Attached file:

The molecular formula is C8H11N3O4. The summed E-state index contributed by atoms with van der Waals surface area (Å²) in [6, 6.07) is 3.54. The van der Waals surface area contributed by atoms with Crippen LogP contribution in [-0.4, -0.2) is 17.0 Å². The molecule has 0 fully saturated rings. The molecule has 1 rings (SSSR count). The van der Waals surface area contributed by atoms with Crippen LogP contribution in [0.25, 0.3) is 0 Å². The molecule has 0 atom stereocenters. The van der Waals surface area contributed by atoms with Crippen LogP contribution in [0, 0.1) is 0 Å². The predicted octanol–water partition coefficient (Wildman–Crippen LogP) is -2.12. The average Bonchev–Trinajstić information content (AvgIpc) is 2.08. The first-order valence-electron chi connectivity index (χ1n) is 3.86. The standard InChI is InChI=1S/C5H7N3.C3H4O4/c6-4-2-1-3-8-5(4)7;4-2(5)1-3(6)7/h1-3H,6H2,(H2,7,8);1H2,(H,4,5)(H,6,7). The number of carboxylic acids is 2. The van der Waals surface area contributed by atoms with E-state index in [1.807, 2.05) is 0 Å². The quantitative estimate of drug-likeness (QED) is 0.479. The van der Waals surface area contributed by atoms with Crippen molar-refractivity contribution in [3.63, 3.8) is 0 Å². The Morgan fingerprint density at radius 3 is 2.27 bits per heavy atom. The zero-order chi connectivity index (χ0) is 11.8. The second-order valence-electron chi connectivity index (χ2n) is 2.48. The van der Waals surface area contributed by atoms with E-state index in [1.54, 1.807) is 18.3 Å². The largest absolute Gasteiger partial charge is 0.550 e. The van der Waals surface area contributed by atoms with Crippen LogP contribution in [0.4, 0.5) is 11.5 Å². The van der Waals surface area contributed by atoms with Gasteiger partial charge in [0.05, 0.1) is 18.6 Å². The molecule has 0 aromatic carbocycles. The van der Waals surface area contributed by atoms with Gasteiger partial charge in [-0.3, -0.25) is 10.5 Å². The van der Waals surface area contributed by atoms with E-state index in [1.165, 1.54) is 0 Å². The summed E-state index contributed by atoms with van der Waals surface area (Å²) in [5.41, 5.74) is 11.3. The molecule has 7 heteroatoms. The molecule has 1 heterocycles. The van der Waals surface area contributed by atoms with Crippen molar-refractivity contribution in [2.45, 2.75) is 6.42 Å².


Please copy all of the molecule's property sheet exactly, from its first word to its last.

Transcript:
The molecular formula is C8H11N3O4. The summed E-state index contributed by atoms with van der Waals surface area (Å²) in [6, 6.07) is 3.54. The van der Waals surface area contributed by atoms with Crippen LogP contribution in [-0.4, -0.2) is 17.0 Å². The molecule has 0 fully saturated rings. The molecule has 1 rings (SSSR count). The van der Waals surface area contributed by atoms with Crippen LogP contribution in [0.25, 0.3) is 0 Å². The molecule has 0 atom stereocenters. The van der Waals surface area contributed by atoms with Crippen LogP contribution in [0, 0.1) is 0 Å². The predicted octanol–water partition coefficient (Wildman–Crippen LogP) is -2.12. The average Bonchev–Trinajstić information content (AvgIpc) is 2.08. The first-order valence-electron chi connectivity index (χ1n) is 3.86. The standard InChI is InChI=1S/C5H7N3.C3H4O4/c6-4-2-1-3-8-5(4)7;4-2(5)1-3(6)7/h1-3H,6H2,(H2,7,8);1H2,(H,4,5)(H,6,7). The number of carboxylic acids is 2. The van der Waals surface area contributed by atoms with E-state index in [1.807, 2.05) is 0 Å². The quantitative estimate of drug-likeness (QED) is 0.479. The van der Waals surface area contributed by atoms with Crippen molar-refractivity contribution in [3.63, 3.8) is 0 Å². The Morgan fingerprint density at radius 3 is 2.27 bits per heavy atom. The zero-order chi connectivity index (χ0) is 11.8. The second-order valence-electron chi connectivity index (χ2n) is 2.48. The van der Waals surface area contributed by atoms with E-state index in [1.54, 1.807) is 18.3 Å². The largest absolute Gasteiger partial charge is 0.550 e. The van der Waals surface area contributed by atoms with Crippen LogP contribution in [0.4, 0.5) is 11.5 Å². The van der Waals surface area contributed by atoms with Gasteiger partial charge in [0.05, 0.1) is 18.6 Å². The molecule has 0 aromatic carbocycles. The van der Waals surface area contributed by atoms with Gasteiger partial charge in [-0.3, -0.25) is 10.5 Å². The van der Waals surface area contributed by atoms with E-state index in [1.165, 1.54) is 0 Å². The summed E-state index contributed by atoms with van der Waals surface area (Å²) in [5.41, 5.74) is 11.3. The molecule has 7 heteroatoms. The molecule has 1 heterocycles. The van der Waals surface area contributed by atoms with Crippen molar-refractivity contribution in [2.45, 2.75) is 6.42 Å².